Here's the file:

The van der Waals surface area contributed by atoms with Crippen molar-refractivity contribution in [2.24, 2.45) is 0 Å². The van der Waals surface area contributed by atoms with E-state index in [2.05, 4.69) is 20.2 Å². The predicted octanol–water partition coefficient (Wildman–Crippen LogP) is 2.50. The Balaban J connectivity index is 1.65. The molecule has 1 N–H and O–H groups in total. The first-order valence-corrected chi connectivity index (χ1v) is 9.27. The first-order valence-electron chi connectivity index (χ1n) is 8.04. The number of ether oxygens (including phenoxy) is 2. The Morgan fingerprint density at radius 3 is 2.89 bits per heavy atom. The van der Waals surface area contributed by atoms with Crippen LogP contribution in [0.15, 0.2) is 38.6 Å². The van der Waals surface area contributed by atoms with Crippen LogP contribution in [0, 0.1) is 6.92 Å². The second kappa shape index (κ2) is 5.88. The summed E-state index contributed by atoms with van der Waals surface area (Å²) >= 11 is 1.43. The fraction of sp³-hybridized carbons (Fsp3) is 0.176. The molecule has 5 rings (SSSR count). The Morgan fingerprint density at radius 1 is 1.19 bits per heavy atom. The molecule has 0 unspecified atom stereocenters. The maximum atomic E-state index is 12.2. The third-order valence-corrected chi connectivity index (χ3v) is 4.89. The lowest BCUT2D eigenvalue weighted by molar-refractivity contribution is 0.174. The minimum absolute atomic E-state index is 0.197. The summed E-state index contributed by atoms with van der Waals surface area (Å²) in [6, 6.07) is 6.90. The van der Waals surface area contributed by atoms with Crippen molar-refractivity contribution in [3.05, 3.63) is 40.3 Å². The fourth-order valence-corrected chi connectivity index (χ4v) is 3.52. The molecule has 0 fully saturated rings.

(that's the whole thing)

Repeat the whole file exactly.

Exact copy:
The van der Waals surface area contributed by atoms with Crippen molar-refractivity contribution in [2.24, 2.45) is 0 Å². The van der Waals surface area contributed by atoms with E-state index in [2.05, 4.69) is 20.2 Å². The predicted octanol–water partition coefficient (Wildman–Crippen LogP) is 2.50. The Balaban J connectivity index is 1.65. The molecule has 1 N–H and O–H groups in total. The first-order valence-corrected chi connectivity index (χ1v) is 9.27. The first-order valence-electron chi connectivity index (χ1n) is 8.04. The number of ether oxygens (including phenoxy) is 2. The Morgan fingerprint density at radius 3 is 2.89 bits per heavy atom. The van der Waals surface area contributed by atoms with Crippen LogP contribution in [0.15, 0.2) is 38.6 Å². The van der Waals surface area contributed by atoms with Crippen LogP contribution in [0, 0.1) is 6.92 Å². The second kappa shape index (κ2) is 5.88. The summed E-state index contributed by atoms with van der Waals surface area (Å²) >= 11 is 1.43. The fraction of sp³-hybridized carbons (Fsp3) is 0.176. The molecule has 5 rings (SSSR count). The Morgan fingerprint density at radius 1 is 1.19 bits per heavy atom. The molecule has 0 unspecified atom stereocenters. The maximum atomic E-state index is 12.2. The third-order valence-corrected chi connectivity index (χ3v) is 4.89. The lowest BCUT2D eigenvalue weighted by molar-refractivity contribution is 0.174. The minimum absolute atomic E-state index is 0.197. The summed E-state index contributed by atoms with van der Waals surface area (Å²) in [6, 6.07) is 6.90. The van der Waals surface area contributed by atoms with Crippen molar-refractivity contribution in [3.05, 3.63) is 40.3 Å². The fourth-order valence-corrected chi connectivity index (χ4v) is 3.52. The molecule has 0 fully saturated rings.